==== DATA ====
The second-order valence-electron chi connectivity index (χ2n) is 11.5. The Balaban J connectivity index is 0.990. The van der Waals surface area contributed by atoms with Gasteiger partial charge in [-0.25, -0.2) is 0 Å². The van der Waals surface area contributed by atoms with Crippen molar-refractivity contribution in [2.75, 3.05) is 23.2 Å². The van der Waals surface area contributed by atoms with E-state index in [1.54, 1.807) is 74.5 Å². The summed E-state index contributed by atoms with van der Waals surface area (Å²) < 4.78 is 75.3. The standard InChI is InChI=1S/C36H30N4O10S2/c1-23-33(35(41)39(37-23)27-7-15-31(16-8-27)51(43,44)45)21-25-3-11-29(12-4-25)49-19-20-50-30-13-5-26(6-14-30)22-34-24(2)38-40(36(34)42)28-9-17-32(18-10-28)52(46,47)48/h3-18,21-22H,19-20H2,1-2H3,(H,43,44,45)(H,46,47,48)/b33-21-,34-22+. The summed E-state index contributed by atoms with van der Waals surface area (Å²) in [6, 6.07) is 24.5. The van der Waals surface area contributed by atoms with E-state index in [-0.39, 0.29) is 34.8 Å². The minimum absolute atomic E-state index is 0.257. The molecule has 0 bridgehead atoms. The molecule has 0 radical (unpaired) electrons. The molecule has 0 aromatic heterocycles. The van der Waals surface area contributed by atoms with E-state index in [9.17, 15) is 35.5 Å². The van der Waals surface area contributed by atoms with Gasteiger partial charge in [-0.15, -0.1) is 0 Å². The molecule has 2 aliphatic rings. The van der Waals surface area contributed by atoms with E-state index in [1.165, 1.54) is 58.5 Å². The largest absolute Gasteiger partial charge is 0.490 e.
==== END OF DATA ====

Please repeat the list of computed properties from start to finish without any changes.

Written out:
The second-order valence-electron chi connectivity index (χ2n) is 11.5. The Balaban J connectivity index is 0.990. The van der Waals surface area contributed by atoms with Gasteiger partial charge in [-0.25, -0.2) is 0 Å². The van der Waals surface area contributed by atoms with Crippen molar-refractivity contribution in [2.75, 3.05) is 23.2 Å². The van der Waals surface area contributed by atoms with E-state index in [1.54, 1.807) is 74.5 Å². The summed E-state index contributed by atoms with van der Waals surface area (Å²) < 4.78 is 75.3. The standard InChI is InChI=1S/C36H30N4O10S2/c1-23-33(35(41)39(37-23)27-7-15-31(16-8-27)51(43,44)45)21-25-3-11-29(12-4-25)49-19-20-50-30-13-5-26(6-14-30)22-34-24(2)38-40(36(34)42)28-9-17-32(18-10-28)52(46,47)48/h3-18,21-22H,19-20H2,1-2H3,(H,43,44,45)(H,46,47,48)/b33-21-,34-22+. The summed E-state index contributed by atoms with van der Waals surface area (Å²) in [6, 6.07) is 24.5. The van der Waals surface area contributed by atoms with E-state index in [-0.39, 0.29) is 34.8 Å². The minimum absolute atomic E-state index is 0.257. The molecule has 0 bridgehead atoms. The molecule has 0 radical (unpaired) electrons. The molecule has 0 aromatic heterocycles. The van der Waals surface area contributed by atoms with E-state index in [9.17, 15) is 35.5 Å². The van der Waals surface area contributed by atoms with Gasteiger partial charge in [-0.15, -0.1) is 0 Å². The molecule has 2 aliphatic rings. The van der Waals surface area contributed by atoms with E-state index in [1.165, 1.54) is 58.5 Å². The largest absolute Gasteiger partial charge is 0.490 e.